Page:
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Members of the family Adenoviridae comprise over 50 different serotypes of human adenoviruses as well as numerous serotypes from other mammals, birds, reptiles and fish. The first adenovirus was discovered in 1953 in cultures of human adenoids[1]. The virions consist of a ~26-40 kb linear dsDNA genome encased within a non-enveloped icosahedral protein coat.

They have a well known role in the common cold and a wide range of respiratory (although rarely implicated in childhood pneumonia[2]), ocular, gastrointestinal(a common cause of viral gastroenteritis in some communities[3]), and especially in the immune compromised, disseminated disease. Serotypes such as adenovrus 12 are associated with autoimmune conditions like coeliac disease[4] and type 1 diabetes[5]. It is known that maximum human latent infection levels of some serotypes in tonsilar mucosa lymphocytes is at age 4 and it is believed that stimulation of these cells can cause viral reactivation resulting in RNA transcription, DNA replication, and infectious virus production much later ensuring long term viral circulation in their host species[6].

Also they are at the forefront of gene therapy having been discovered to express transgenes when SV40 T antigen was discovered to be expressed even after the contaminating simian virus 40 had been eliminated from vaccine cell lines[7].

Vaccination has proved problematical because of the diversity of serotypes but work continues on developing ways to identify classes of cytotoxic T-cells that can be used in immunotherapy prior to bone marrow transplant or other immunosuppression that might be complicated by adenovirus reactivation. T-cells can recognise antigens such as hexon, a capsid protein synthesized late after infection, adenoviral DNA polymerase and DNA-binding protein.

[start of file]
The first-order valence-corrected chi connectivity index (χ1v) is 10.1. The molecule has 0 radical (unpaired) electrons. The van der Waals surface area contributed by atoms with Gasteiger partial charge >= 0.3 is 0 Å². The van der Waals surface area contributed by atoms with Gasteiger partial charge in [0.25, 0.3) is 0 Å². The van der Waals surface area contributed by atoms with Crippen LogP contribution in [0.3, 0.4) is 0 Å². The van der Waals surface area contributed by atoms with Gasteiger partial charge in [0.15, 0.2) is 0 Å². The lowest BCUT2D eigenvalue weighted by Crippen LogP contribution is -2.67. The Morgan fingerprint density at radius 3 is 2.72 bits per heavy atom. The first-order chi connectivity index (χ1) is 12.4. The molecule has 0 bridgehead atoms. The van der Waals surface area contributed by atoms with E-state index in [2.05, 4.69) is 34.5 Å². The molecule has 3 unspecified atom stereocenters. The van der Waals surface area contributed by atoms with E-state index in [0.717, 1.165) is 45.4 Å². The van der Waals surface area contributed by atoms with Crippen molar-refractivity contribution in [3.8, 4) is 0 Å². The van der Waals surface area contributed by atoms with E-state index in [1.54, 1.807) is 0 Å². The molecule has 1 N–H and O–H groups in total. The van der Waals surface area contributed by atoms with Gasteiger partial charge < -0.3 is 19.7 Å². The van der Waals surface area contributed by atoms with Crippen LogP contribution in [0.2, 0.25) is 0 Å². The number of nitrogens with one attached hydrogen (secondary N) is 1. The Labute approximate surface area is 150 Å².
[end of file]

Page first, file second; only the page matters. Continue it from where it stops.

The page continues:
1. ROWE WP, HUEBNER RJ, GILMORE LK, PARROTT RH, WARD TG. Isolation of a cytopathogenic agent from human adenoids undergoing spontaneous degeneration in tissue culture. Proceedings of the Society for Experimental Biology and Medicine. Society for Experimental Biology and Medicine (New York, N.Y.). 1953 Dec; 84(3):570-3.
  2. Hamano-Hasegawa K, Morozumi M, Nakayama E, Chiba N, Murayama SY, Takayanagi R, Iwata S, Sunakawa K, Ubukata K. Comprehensive detection of causative pathogens using real-time PCR to diagnose pediatric community-acquired pneumonia. Journal of infection and chemotherapy : official journal of the Japan Society of Chemotherapy. 2008 Dec; 14(6):424-432.(Link to article – subscription may be required.)
  3. Cruz JR, Cáceres P, Cano F, Flores J, Bartlett A, Torún B. Adenovirus types 40 and 41 and rotaviruses associated with diarrhea in children from Guatemala. Journal of clinical microbiology. 1990 Aug; 28(8):1780-4.
  4. Plot L, Amital H. Infectious associations of Celiac disease. Autoimmunity reviews. 2008 Oct 28.(Epub ahead of print) (Link to article – subscription may be required.)
  5. Mäkelä M, Vaarala O, Hermann R, Salminen K, Vahlberg T, Veijola R, Hyöty H, Knip M, Simell O, Ilonen J. Enteral virus infections in early childhood and an enhanced type 1 diabetes-associated antibody response to dietary insulin. Journal of autoimmunity. 2006 Aug; 27(1):54-61.(Link to article – subscription may be required.)
  6. Garnett CT, Talekar G, Mahr JA, Huang W, Zhang Y, Ornelles DA, Gooding LR. Latent species C adenoviruses in human tonsil tissues. Journal of virology. 2008 Dec 24.(Epub ahead of print) (Link to article – subscription may be required.)
  7. Roy-Chowdhury J, Horwitz MS. Evolution of adenoviruses as gene therapy vectors. Molecular therapy : the journal of the American Society of Gene Therapy. 2002 Apr; 5(4):340-4.(Link to article – subscription may be required.)


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